On the 30th of January, the IHR Emergency Committee met again and this time it declared the outbreak to be a ‘Public Health Emergency of International Concern’ (‘PHEIC’). The declaration of a PHEIC is reserved for the most serious of global health threats and this was only the 6th time that it had been made in its 15 years of existence. The message was clear: this is an emergency, and it is an emergency for everyone.
The Starting Gun
When the historians look back on this crisis, they will see that the declaration of the PHEIC was, in effect, the official starting gun for the world’s pandemic response. You might have been able to convince yourself that the threat wasn’t serious, or that it wouldn’t make its way to your neck of the woods, but the PHEIC had put an end to those delusions. If you weren’t putting protections in place now, you were already behind, and this was your final warning. There could be no excuses from here on in.
Up to this point, the WHO had reacted slowly to the outbreak and its communications had been poor, and both of these errors cost the world lives. The WHO should be held accountable for that, but it should also be recognised that be declaring the PHEIC, it had eventually given the world the warning it needed to hear. Now it was the responsibility of the world’s governments to ensure that things didn’t get worse. The next big announcement would be the declaration of a pandemic – an outcome which we still had time to avoid.
Thankfully, the nations heeded the WHO’s warning. They realised that airport screening wasn’t getting the job done and that stronger measures would be needed.
Israel and the USA cancelled all flights from China, and they received widespread disapproval from the global media. Italy, the Maldives, and Papua New Guinea implemented identical policies, but their actions barely received any attention at all.
Kazakhstan and Russia closed their borders with China to land crossings. Hong Kong added mandatory hotel quarantine to all travellers from the mainland. Australia and New Zealand – who both receive direct flights from China – coordinated a travel ban on all foreign nationals with recent travel history on mainland China, just as their cousins in the Pacific Islands had done the week before.
Sri Lanka cancelled visas issued to Chinese tourists. Taiwan did the same, and then repatriated some Chinese tour groups which had recently arrived. Singapore banned all travellers with recent travel history in Wuhan, whether they were Chinese or not. Mongolia banned everyone!
The nations were clearly understood the significance of the threat, and they were willing to take the necessary steps to protect the health of their people. Clearest of all, the nations had decided that the best course of action was to keep the virus as far away from their populations as possible. Border controls couldn’t guarantee that the virus wouldn’t get in, but they were the best way to minimise its path into the country.
It didn’t matter which side of the geopolitical divide you were on either. Russia, Pakistan, Turkey, North Korea… all are allies of China and all implemented some form of entry ban on Chinese citizens around this time. African nations which are dependent on China for trade and investment did too, and none of that should surprise us. This wasn’t about politics; it was all about survival.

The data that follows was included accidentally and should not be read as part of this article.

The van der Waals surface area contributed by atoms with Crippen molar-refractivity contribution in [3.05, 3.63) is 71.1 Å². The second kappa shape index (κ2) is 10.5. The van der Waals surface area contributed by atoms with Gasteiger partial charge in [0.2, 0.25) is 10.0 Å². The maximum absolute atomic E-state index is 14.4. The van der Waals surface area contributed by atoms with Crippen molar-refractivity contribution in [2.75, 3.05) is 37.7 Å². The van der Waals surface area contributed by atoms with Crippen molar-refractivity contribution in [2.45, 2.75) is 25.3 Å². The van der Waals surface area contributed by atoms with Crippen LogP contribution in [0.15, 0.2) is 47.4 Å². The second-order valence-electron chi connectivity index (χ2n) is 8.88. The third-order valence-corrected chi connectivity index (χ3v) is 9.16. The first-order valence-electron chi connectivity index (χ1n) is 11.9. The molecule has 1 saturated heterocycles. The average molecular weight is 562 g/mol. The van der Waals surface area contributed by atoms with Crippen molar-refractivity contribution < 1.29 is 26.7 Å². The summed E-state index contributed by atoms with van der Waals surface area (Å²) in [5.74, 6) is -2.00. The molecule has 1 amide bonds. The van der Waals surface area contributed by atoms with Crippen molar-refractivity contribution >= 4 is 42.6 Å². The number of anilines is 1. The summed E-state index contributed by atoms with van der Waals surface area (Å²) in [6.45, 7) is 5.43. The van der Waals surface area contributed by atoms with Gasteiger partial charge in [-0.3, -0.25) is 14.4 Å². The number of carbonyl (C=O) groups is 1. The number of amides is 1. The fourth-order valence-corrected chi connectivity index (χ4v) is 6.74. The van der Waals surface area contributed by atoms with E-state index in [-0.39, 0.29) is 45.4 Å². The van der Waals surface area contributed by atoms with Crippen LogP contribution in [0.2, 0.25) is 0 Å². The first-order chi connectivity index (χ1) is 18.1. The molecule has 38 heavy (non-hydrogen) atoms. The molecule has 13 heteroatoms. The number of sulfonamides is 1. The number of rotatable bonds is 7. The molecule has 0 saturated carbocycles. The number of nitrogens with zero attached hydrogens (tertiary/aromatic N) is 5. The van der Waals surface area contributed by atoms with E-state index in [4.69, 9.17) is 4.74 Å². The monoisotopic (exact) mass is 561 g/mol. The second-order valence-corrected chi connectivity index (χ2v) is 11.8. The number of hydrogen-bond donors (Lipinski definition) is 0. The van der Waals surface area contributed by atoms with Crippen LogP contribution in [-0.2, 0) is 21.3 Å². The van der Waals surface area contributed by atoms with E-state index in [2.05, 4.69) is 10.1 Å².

3rd – 8th of February: An Astonishing Volte Face
The existing research on border controls was sparse. The WHO had issued a report on non-pharmaceutical interventions in 2019 however its main conclusion was that there simply wasn't enough evidence to come to firm conclusions about their effectiveness (see images below).
IMAGE 1: The WHO on Screening
IMAGE 2: The WHO on Internal Travel Restrictions
IMAGE 3: The WHO on Border Controls
Border controls also tend to be politically contentious, and the WHO will always try to avoid any topic or argument which risks irking its paymasters. Naturally, the WHO had withheld its opinion on the matter.
“For the moment” Tedros told the IHR Emergency Committee on the 23rd of January, 2020, “the WHO does not recommend any broader restrictions on travel or trade”. The WHO added that if nations did want to impose border controls, they should inform the WHO first, as per the International Health Regulations (2005).
And yet, something about the flurry of border controls in late January must have disturbed the WHO. At the declaration of the PHEIC, on the 30th of January 2020, Dr. Tedros listed 7 recommendations to prevent the spread of the virus. There was a marked shift in Dr. Tedros' tone, and his new priority was clear:
“First, there is no reason for measures that unnecessarily interfere with international travel and trade. WHO doesn’t recommend limiting trade and movement.”
Less than a week later, he added extra force to his exhortations:
“we reiterate our call to all countries not to impose restrictions inconsistent with the International Health Regulations. Such restrictions can have the effect of increasing fear and stigma, with little public health benefit.”
It was an astonishing volte face.
Up to this point, the WHO had stayed out of the debate on travel restrictions as they had little research on which to base any recommendations. But now, it seemed that Dr. Tedros had taken it upon himself to actively discourage any and all border controls.